Reports out of the Atlanta police department indicated they were looking for a car that had been seen in the area, first a blood-stained blue Packard, and then a green Buick with a man and a woman. Both vehicles were eventually discounted. Atlanta detectives were dispatched to Memphis to question members of the Met opera group.
When Detective M.M. Coppenger arrived in Memphis and started asking questions about his victim, it became clear to the detective that he was investigating the death of a gay man. His quotes underline the prejudices of the times, and illustrate the mindset of the men on the police force. “There are many reports of unnatural sexual activities,” Coppenger told the press at that time. “Naturally we are checking that angle.”
When the Atlanta police looked into the record of Garris they found he had received a suspended sentence on May 28th, 1947, convicted of loitering in a men’s room in a subway station in Manhattan. This is as close as the newspapers of the time would get to saying someone was soliciting gay sex in a public bathroom. And because of the prejudices faced by this segment of the community at the time, it is safe to assume this didn’t help the Garris case in regards to the Atlanta investigators. But who knows if police prejudices heavily influenced the investigation, from downright apathy on the identity of the true killer to wanton disregard for the case entirely…
We do know Detective Coppenger’s interest in the relationships Garris had with men became the central focus of the investigation. The Atlanta gumshoe was convinced there was a young man accompanying Garris while on tour; Lutz Peter insisted the only man that would travel with Garris would be himself. But that didn’t stop Coppenger from following the Met troupe across the nation, through Texas, all the way to Los Angeles trying to find the mystery man travelling with Garris. Coppenger never found him.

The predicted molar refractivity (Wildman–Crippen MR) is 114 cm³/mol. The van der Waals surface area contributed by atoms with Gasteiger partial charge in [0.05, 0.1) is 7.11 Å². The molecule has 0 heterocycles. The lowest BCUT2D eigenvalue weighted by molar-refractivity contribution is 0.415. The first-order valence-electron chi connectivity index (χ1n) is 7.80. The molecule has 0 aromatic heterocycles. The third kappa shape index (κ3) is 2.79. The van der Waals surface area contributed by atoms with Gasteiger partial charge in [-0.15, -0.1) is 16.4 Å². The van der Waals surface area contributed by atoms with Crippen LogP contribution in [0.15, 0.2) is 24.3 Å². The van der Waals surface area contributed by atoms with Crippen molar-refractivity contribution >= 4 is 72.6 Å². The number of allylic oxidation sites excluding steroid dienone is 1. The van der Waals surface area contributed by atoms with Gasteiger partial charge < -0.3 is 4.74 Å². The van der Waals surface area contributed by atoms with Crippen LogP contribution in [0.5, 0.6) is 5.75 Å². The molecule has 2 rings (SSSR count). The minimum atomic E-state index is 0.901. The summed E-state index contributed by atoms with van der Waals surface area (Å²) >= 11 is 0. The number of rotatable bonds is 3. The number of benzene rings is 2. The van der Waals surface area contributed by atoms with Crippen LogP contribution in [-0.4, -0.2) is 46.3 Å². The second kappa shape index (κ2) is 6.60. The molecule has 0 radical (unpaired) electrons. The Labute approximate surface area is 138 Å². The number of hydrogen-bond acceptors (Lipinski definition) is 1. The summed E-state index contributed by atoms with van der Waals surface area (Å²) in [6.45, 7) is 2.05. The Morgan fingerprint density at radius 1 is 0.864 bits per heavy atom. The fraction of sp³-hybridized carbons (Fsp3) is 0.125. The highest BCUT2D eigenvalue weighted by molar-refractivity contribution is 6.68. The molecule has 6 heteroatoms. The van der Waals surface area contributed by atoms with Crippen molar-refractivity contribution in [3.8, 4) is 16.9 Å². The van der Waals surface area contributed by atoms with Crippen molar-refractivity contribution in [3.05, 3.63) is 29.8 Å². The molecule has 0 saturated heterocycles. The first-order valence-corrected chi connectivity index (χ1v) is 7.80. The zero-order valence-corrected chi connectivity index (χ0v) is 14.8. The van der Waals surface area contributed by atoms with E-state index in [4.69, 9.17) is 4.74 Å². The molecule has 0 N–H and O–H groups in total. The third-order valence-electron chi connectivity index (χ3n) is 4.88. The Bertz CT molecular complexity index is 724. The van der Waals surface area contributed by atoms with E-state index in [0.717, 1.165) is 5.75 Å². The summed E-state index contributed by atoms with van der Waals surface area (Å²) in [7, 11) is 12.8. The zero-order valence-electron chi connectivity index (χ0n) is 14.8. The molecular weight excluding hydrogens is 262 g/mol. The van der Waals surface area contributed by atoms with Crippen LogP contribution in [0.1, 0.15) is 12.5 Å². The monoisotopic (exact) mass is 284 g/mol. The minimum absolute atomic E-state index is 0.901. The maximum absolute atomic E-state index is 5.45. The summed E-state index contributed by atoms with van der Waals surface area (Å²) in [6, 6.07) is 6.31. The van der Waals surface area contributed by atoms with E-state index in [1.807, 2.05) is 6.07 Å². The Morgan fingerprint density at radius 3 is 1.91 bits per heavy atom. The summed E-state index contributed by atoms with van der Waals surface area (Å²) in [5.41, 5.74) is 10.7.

The Atlanta police were committed to the theories that either a vengeful gay lover or random sexual encounter in the alleyway led to the death of Garris. The only man to be named an official suspect in the case was Grover “Togo” Pulley. Pulley was a paroled killer that carjacked an Atlanta driver around the time Garris was murdered. He was arrested for the carjacking in South Carolina, and police discovered his gun and bullets matched the type used in the Garris murder.
South Carolina police were convinced Pulley was also gay. Because of this evidence, and Pulley’s supposed sexual orientation, they tied him to the Garris murder.
But Pulley was never convicted or even tried for the crime. A dispute about ballistics allowed him to avoid the courtroom. The Georgia criminal lab matched the steel-jacket bullet taken from Garris to Pulley’s gun; the FBI determined the bullet pulled from Garris couldn’t be matched with any gun for it was deformed and twisted.
Was Pulley a scapegoat for the crime because he was gay or was he the actual murderer? Was it the young mystery man supposedly traveling with Garris? Was it a random sexual encounter with a stranger on the street? Or was it an attempted robbery that turned into murder? Only Garris and the person or people responsible for the murder know the answer to these questions, and the case remains unsolved, fading further into Atlanta history.